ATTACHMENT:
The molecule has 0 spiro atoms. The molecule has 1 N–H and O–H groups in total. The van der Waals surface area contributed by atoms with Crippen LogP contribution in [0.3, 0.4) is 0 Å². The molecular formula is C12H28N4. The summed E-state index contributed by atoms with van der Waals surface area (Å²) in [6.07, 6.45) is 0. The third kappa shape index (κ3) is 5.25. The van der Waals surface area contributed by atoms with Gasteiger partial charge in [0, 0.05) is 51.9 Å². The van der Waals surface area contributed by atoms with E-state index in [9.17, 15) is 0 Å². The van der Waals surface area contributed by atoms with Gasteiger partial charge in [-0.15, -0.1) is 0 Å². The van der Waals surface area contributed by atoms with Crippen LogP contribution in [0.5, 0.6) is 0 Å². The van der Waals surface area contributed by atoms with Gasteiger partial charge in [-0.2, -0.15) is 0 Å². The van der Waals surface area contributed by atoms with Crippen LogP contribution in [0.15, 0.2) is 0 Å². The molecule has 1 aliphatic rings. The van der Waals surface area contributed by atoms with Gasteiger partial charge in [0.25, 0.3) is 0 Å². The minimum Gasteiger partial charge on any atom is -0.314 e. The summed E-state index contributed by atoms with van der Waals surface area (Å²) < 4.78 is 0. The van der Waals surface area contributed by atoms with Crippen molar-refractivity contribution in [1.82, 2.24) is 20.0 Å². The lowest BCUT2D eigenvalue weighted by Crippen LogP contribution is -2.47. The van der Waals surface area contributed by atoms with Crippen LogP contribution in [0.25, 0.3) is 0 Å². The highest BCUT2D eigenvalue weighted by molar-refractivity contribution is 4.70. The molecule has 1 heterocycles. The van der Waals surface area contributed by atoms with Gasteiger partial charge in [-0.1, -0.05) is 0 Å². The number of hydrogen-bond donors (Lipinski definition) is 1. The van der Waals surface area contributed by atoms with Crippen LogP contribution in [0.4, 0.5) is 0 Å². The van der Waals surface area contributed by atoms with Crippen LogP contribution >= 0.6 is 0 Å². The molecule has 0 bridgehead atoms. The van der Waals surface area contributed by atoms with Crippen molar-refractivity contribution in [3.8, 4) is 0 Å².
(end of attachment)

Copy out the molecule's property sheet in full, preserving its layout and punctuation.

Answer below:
The molecule has 0 spiro atoms. The molecule has 1 N–H and O–H groups in total. The van der Waals surface area contributed by atoms with Crippen LogP contribution in [0.3, 0.4) is 0 Å². The molecular formula is C12H28N4. The summed E-state index contributed by atoms with van der Waals surface area (Å²) in [6.07, 6.45) is 0. The third kappa shape index (κ3) is 5.25. The van der Waals surface area contributed by atoms with Gasteiger partial charge in [0, 0.05) is 51.9 Å². The van der Waals surface area contributed by atoms with E-state index in [9.17, 15) is 0 Å². The van der Waals surface area contributed by atoms with Gasteiger partial charge in [-0.15, -0.1) is 0 Å². The van der Waals surface area contributed by atoms with Crippen LogP contribution in [0.5, 0.6) is 0 Å². The van der Waals surface area contributed by atoms with Gasteiger partial charge in [-0.2, -0.15) is 0 Å². The van der Waals surface area contributed by atoms with Crippen LogP contribution in [0.15, 0.2) is 0 Å². The molecule has 1 aliphatic rings. The van der Waals surface area contributed by atoms with Gasteiger partial charge in [0.25, 0.3) is 0 Å². The minimum Gasteiger partial charge on any atom is -0.314 e. The summed E-state index contributed by atoms with van der Waals surface area (Å²) < 4.78 is 0. The van der Waals surface area contributed by atoms with Crippen molar-refractivity contribution in [1.82, 2.24) is 20.0 Å². The lowest BCUT2D eigenvalue weighted by Crippen LogP contribution is -2.47. The van der Waals surface area contributed by atoms with Crippen LogP contribution in [0.25, 0.3) is 0 Å². The highest BCUT2D eigenvalue weighted by molar-refractivity contribution is 4.70. The molecule has 1 heterocycles. The van der Waals surface area contributed by atoms with Gasteiger partial charge in [-0.1, -0.05) is 0 Å². The number of hydrogen-bond donors (Lipinski definition) is 1. The van der Waals surface area contributed by atoms with Crippen LogP contribution in [0.4, 0.5) is 0 Å². The van der Waals surface area contributed by atoms with Crippen LogP contribution >= 0.6 is 0 Å². The molecule has 0 bridgehead atoms. The van der Waals surface area contributed by atoms with Crippen molar-refractivity contribution in [3.8, 4) is 0 Å².